There seems to be much of a buzz (and a fuss) in the Middle East over the popular street snack Falafel that has found its way into every city and almost every street corner coffee shop, including in Oman. This deep fried fast food, made from ground chickpeas, fresh herbs and spices, can be enjoyed by itself or used as a filling/stuffing for a variety of wraps and rolls.
Said to have originated in Egypt (wherein Coptic Christians found a replacement for meat during the Lenten season of fasting and abstinence), Falafel, soon caught up as a popular vegan food throughout the Middle East. In fact, it enjoys the same status as the American ‘Hotdog’ or the Indian ‘Vadapav’.
On the other hand, fritters made of ground lentils have existed as an age-old snack in sourthern India, known as Dal Vada. Made from coarsely ground chana dal (derived from brown chickpeas that have been husked and split), this deep fried snack is called Parippu Vada in Malayalam and Paruppu Vadai in Tamil – paripppu/paruppu meaning lentils. Dal Vada is much more crispy than Falafel, though both make an ideal tea-time snack.
The key difference between the two is that Falafel is prepared from finely ground chickpeas combined with herbs and spices while Dal Vada is prepared from coarsely ground lentils combined with onions and spices. Both are routinely prepared and sold in coffee shops in Oman, but here’s how to make them at home:
2 cups dried chickpeas (soaked overnight)
½tsp baking soda
1 cup parsley leaves – chopped
¾ cup fresh cilantro leaves – chopped
½ cup fresh dill – chopped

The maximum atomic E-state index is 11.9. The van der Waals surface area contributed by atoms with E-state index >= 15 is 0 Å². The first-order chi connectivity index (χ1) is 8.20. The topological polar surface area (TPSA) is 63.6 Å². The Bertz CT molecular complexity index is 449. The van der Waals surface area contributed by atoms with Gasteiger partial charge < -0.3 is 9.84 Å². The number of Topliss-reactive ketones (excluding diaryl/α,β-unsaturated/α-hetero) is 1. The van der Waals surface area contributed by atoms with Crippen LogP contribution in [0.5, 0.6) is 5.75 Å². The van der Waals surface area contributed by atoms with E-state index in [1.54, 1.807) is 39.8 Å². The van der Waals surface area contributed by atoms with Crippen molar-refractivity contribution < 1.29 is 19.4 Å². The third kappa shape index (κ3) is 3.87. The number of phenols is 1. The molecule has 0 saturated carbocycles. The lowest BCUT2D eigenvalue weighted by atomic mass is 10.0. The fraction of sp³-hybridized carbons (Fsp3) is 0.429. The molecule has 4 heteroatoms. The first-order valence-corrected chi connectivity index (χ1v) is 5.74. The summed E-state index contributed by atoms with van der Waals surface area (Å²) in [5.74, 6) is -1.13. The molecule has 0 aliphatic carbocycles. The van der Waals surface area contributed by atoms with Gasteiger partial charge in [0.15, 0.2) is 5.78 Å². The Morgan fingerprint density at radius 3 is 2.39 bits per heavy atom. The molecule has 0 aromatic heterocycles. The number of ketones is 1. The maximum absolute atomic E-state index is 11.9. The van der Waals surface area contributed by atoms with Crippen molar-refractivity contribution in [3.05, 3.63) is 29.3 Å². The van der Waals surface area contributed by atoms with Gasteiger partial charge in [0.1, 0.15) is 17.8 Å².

1 onion – quartered
7-8 garlic cloves
Salt – to taste
1tbsp ground black pepper
1tbsp ground cumin
1tbsp coriander powder
1tsp cayenne pepper
1tsp baking powder
2tbsp toasted sesame seeds
Oil for deep frying
Soak the chickpeas overnight in a large bowl of water, add the baking soda to it. In the morning drain and pat dry. Add the chickpeas, herbs, onions, garlic and spices to the large bowl of a food processor fitted with a blade. Combine well to form a smooth mixture. Transfer the falafel mixture to a container, cover and refrigerate for at least 1 hour.
Just before frying, add the baking powder and sesame seeds, and stir with a spoon. Scoop tablespoonfuls of the mixture and form into small, round pellets with wet hands. (Special spoons for scooping falafel are available). Heat oil for deep frying in a wok and when steaming hot, drop in the pellets in batches so as to allow even frying on all sides. When golden brown, remove onto paper towels to drain excess oil. Serve hot as a snack or assemble in pita bread along with lettuce, tomato and cucumber slices and enjoy with tahini/hummus and ketchup
1 cup chana dal – soaked for 3 hours
2 small onions – sliced fine
2tsp minced ginger
2 green chillies – minced
10-12 curry leaves – chopped
Small bunch of coriander leaves – chopped
Salt – to taste
Oil for deep frying
Drain the soaked lentils and coarsely grind them in a blender or mixer without adding any water. Leave around 2-3tsp of soaked dal whole and add to the ground mixture. If grinding without water is difficult, add just 1or 2tbsp water. Remove mixture to a large bowl, add chopped onions, ginger, green chilies, curry leaves and coriander leaves. Season with salt. Mix well and make small or medium sized balls from the mixture. Flatten them slightly and place them on a plate.
Heat oil for deep frying in a wok. Test if the oil is hot enough by dropping a small portion of the mixture in it. If it rises steadily, the oil is hot enough. Now slide the prepared vadas, one by one, in the hot oil and fry them till golden brown on all sides. When the onions on the crust look golden, that’s the right time to remove them onto paper towels. Serve hot with coconut chutney or tomato ketchup.
Dal Vada Tips
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